Similarly, if I were to need advice from a tax expert, I would consult an enrolled agent or CPA who specializes in individual taxes when the need arose. I would not pay them year in and year out on the off chance that something might come up.

So hourly rate or per project would be the only options I would consider. Annual or quarterly fee or retainer is out of the question. Same for paying someone 1% of assets to manage my investments.

If I wanted advice about insurance, I would seek it from someone who does not sell insurance at all. Buying insurance through the advisor would be insane. Even telling the advisor that I wanted advice but absolutely not buy insurance from them would leave a conflict of interest too large to contemplate.

If I did need portfolio management, I would look for a flat fee deal. Perhaps this new Schwab product. Vanguard's 0.3% is the outer limit of what I would consider. Too expensive but at least I would like the portfolio.

I would never consider letting someone charge me anything to put my investments in active funds, let alone those with loads.
We don't know how to beat the market on a risk-adjusted basis, and we don't know anyone that does know either | --Swedroe | We assume that markets are efficient, that prices are right | --Fama
afan
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Re: Hourly vs. retainer for a financial planner

Post by afan »

I suppose my biggest concern about using an advisor as the OP suggests is that I would not believe any one person was expert in all of these areas. I would assume that someone who tried to be a jack of all trades would not be particularly useful in any of them.

I would not go to the estate planning attorney for advice about portfolio management.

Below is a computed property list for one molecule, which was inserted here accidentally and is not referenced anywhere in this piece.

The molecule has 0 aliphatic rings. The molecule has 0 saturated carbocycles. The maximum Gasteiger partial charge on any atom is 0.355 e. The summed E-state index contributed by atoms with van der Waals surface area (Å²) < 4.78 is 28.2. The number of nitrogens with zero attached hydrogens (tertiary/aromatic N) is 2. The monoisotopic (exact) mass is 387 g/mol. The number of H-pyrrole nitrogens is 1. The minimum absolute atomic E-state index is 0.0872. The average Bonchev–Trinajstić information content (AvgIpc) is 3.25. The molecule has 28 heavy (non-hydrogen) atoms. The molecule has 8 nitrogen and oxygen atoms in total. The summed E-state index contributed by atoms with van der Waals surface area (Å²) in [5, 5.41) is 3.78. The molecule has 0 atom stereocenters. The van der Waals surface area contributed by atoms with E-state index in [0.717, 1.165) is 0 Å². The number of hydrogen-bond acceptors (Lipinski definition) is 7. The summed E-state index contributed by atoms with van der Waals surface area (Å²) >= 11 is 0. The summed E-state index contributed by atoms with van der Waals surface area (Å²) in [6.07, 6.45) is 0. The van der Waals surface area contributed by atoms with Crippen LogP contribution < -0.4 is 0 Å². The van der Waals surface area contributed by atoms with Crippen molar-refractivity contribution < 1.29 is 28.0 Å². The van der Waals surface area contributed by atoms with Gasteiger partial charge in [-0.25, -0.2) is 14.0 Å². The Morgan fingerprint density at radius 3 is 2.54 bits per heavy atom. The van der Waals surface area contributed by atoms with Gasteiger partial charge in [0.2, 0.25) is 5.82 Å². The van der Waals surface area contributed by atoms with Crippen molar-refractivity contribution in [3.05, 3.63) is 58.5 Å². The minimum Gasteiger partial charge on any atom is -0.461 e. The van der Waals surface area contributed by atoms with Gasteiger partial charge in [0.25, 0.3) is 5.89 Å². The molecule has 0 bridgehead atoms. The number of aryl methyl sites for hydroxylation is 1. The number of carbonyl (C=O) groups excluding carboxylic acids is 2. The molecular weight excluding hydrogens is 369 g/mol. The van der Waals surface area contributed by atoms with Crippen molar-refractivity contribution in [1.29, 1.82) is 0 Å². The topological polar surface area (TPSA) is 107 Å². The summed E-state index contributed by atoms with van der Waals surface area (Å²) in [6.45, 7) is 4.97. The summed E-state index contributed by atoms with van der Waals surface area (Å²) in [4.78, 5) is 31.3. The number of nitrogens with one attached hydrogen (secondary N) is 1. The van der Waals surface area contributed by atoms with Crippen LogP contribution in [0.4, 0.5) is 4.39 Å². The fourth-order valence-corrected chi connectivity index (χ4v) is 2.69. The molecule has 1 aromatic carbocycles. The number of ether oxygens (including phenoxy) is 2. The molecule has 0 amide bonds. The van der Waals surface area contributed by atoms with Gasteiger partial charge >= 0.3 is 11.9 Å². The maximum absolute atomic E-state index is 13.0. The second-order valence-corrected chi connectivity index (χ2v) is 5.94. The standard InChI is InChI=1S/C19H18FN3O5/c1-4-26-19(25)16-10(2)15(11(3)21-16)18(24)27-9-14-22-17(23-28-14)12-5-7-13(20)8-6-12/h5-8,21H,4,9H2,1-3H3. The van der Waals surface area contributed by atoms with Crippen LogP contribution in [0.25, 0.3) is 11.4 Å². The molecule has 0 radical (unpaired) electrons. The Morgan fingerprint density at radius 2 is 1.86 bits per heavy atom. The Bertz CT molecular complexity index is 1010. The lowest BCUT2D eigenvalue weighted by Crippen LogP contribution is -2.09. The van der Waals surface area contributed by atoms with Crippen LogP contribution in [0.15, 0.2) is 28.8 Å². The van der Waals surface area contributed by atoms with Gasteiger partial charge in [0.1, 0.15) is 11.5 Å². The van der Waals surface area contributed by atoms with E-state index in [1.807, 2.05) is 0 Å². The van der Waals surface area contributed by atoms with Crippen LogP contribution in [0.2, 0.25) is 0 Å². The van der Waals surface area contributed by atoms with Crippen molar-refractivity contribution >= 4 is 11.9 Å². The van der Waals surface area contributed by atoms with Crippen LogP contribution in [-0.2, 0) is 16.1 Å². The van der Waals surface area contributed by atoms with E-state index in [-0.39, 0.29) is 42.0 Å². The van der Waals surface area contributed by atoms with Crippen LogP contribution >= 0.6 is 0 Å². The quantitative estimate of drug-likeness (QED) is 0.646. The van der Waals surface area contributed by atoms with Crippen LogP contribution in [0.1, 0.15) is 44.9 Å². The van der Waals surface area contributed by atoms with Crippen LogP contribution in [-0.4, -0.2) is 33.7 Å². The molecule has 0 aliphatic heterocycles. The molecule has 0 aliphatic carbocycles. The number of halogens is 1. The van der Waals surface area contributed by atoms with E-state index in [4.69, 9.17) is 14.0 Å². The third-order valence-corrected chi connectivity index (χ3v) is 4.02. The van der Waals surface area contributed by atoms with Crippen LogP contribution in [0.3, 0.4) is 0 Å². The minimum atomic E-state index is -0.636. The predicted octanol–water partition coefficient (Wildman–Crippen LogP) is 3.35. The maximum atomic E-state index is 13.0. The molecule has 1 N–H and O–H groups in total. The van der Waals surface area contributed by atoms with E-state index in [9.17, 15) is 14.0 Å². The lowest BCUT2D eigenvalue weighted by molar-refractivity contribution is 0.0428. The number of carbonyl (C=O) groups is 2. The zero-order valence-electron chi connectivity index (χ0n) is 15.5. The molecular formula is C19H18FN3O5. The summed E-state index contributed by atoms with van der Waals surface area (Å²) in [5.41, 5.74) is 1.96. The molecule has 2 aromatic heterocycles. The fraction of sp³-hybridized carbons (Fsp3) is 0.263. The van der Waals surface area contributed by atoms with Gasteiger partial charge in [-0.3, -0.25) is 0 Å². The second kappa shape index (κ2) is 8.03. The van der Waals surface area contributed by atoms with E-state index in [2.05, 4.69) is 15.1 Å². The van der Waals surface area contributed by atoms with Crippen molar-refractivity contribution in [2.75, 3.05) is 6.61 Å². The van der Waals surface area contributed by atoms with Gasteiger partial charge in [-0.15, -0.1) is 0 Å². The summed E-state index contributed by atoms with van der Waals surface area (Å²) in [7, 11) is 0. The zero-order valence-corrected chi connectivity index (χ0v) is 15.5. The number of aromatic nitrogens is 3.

I would not go to the tax expert for advice about insurance products.
You get the idea.

If a CPA focuses on individual and small business taxes, then I could believe that person could be helpful if I had a tax question.
But if that person claims to be expert on all subjects related to financial planning and investments, well I simply would not believe them. I would not even want them doing my taxes. Does this person also do dentistry and civil litigation on the side?
We don't know how to beat the market on a risk-adjusted basis, and we don't know anyone that does know either | --Swedroe | We assume that markets are efficient, that prices are right | --Fama
dknightd
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Re: Hourly vs. retainer for a financial planner

Post by dknightd »

I guess the first question is how do you charge for your time now? Do you have a flat (annual) fee to do their taxes, or, do you charge hourly?
I think if I wanted to get into the business you are suggesting I'd start with an hourly fee. Once they are convinced you add value, and they are willing to let you manage their money, I'd consider the 1% annual fee as a retainer. Once they let you manage their money I'd give them free advice as long as they kept paying the 1% of Assets Under Management (AUM). If you can get a couple dozen rich people to pay you 1% of their assets, every year, you can buy a Porsche ;)
If you value a bird in the hand, pay off the loan. If you are willing to risk getting two birds (or none) from the market, invest the funds. Retired 9/19. Still working on mortgage payoff.
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Greenman72
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Re: Hourly vs. retainer for a financial planner

Post by Greenman72 »

afan wrote: Mon Apr 08, 2019 10:07 am I suppose my biggest concern about using an advisor as the OP suggests is that I would not believe any one person was expert in all of these areas. I would assume that someone who tried to be a jack of all trades would not be particularly useful in any of them.